PAUL JAY: Pre-New Deal.

THOMAS FRANK: Yes. That was clearly where we were headed. Now, those ideas were in the air at the time but it wasn’t, we talked about this in an earlier segment, that it wasn’t until Bill Clinton came along that the Democratic Party itself basically said goodbye to the New Deal. This was now an unattainable thing, and we shouldn’t even be trying to, social equality was something that we shouldn’t even be aiming for in this country anymore, we needed to say goodbye to that and so, by 1997, that was obvious to me that we were on our way to, we were in a new Gilded Age. It was also, you might remember the media climate of the 1990s, talking about a new economy. That there were completely new economic rules guiding how buying and selling and how the acts of exchange …

PAUL JAY: And it would relieve poverty around the world.

THOMAS FRANK: Yes. That there would never again be a downturn. We were in the long boom. Dow 36,000. Do you remember this crap?


THOMAS FRANK: Part of my job as a scoffer, as the H. L. Mencken of my time was to constantly be puncturing this idiocy. So I took to that task with relish, but part of that was seeing the historical…this was so obviously a replay of the mania and the enthusiasm from the 1920s where they said exactly the same thing. They said everybody is going to be rich because of mutual funds. They were repeating this like word for word almost in the 1990s. For someone who studied history, this was, this was obvious what was going on.

PAUL JAY: Yeah, they had the line from Wall Street, “Greed is Good,” but the Clinton version of that was…

THOMAS FRANK: The Clinton version was much more…

PAUL JAY: Should be bubbles are good.

THOMAS FRANK: Yeah, but the new economy period in the late ’90s, that was, that was something much, that was much more disturbing than the “Greed is Good” 1980s because in the 1990s, it was like that this is a boom that will make everyone rich. This is a boom that will never end. This is a boom that will bring about, that will raise up the feeblest and the weakest among us. This is a democratic boom. It was such fatuity, you know? Such incredible folly.

PAUL JAY: All right, we only got a few minutes left. I know you got to go, and I’m hoping we’re going to pick this up again.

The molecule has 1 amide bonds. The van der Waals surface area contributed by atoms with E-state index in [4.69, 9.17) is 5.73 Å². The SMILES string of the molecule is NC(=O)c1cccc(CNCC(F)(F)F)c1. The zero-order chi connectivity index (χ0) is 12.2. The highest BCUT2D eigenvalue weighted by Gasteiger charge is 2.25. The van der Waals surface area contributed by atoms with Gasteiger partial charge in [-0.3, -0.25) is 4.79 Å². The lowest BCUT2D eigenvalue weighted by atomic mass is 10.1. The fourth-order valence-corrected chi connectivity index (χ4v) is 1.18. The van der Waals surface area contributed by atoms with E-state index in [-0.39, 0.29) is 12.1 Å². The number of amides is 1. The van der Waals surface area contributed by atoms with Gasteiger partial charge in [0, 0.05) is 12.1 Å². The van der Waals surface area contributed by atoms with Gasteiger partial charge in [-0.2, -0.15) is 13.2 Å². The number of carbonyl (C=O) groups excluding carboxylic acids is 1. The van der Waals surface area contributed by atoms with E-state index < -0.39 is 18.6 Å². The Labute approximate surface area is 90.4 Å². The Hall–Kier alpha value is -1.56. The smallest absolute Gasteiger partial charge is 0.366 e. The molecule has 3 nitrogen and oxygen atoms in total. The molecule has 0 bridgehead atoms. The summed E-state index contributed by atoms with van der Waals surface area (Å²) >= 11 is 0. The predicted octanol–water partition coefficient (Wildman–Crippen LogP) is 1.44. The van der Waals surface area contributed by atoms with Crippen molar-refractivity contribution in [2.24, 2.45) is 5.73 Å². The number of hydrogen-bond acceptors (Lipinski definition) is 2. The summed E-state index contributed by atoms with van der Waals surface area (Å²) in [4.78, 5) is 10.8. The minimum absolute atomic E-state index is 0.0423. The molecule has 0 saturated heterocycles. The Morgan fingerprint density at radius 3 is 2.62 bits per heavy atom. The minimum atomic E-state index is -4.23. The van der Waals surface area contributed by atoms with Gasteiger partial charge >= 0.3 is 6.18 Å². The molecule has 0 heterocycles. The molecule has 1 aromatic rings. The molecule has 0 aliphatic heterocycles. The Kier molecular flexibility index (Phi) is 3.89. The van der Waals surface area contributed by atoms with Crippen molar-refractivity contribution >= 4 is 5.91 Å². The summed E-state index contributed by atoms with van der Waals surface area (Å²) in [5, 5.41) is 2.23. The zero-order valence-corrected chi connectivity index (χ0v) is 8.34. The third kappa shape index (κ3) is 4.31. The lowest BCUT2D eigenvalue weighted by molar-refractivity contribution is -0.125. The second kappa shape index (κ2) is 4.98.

THOMAS FRANK: Everyone loves to hear, the 1990s man, I can talk about the 1990s forever.

PAUL JAY: Well let’s … can you stay?

THOMAS FRANK: No, no, no, I got to go home. I got to go home.

PAUL JAY: All right, well we will I hope have a chance to do the 1990s.

THOMAS FRANK: We’ll come back and do that, yeah.

PAUL JAY: But let me just end up by getting us back to the moment we’re in. How dangerous do you think the moment we are in is? What do you think people should do about it?

THOMAS FRANK: I thought it was, on election night and a few weeks after that, I was very afraid. I have a family. I’m, obviously, deeply concerned for the future of this country. I love this country. I was very worried about Donald Trump becoming president. You know what’s made me feel relieved? Is to learn how incompetent he really is. This guy, he’s got a Republican Congress. He still can’t get anything done. That’s a huge, enormous relief for me.

PAUL JAY: For now.

THOMAS FRANK: For now. Right. No, there’s still… He could screw up foreign policy so easily because the president has so much…

PAUL JAY: As I said earlier, Pence is in the wings.

THOMAS FRANK: Look, like I said, the next Trump is going to be much worse than this Trump. The next one, what Trump proved again, is how to beat the Democratic Party. Until the day the Democratic Party takes a long cold look in the mirror, and understands where they have gone wrong, and by the way, I’m ready. The minute they want to have me come and talk to them about it, I’m ready to do it.

PAUL JAY: But as you said, they got a vested interest in …

THOMAS FRANK: Yeah, they’re not interested in that.

PAUL JAY: They got a vested interest in not seeing that.

THOMAS FRANK: In never seeing that, exactly. In never taking that long look in the mirror. But the day they do, they will start to understand what they have done, and they will also start to understand how to defeat these guys. This is a long… Remember now, if you take one thing away from this, this is a long process. This is not Trump. This goes back to Nixon. This goes back to Reagan. This goes back to Wallace.

PAUL JAY: It goes back to financialization of the whole economy.

THOMAS FRANK: Yes, it does. I mean, the strategy that Trump used: the fake populism that Trump used. This is deep in the… this is a strategy invented years ago. And by the way, the string that the Democrats are playing out also goes back to that same period in the late ’60s and early ’70s when they decided they weren’t going to be a party of working class people anymore, and they weren’t going to be interested in the New Deal anymore. They were going to be a very different party. A party of the information economy, the postIndustrial economy. They made an incredible blunder at that time and they’ve never looked back. They’ve never questioned that blunder, and until the day they do.

PAUL JAY: When I say how dangerous a moment, it’s only partially about Trump. When you add climate change into the equation …

THOMAS FRANK: Yes. And our inability to act.

PAUL JAY: There’s kind of no time for the normal long-term process.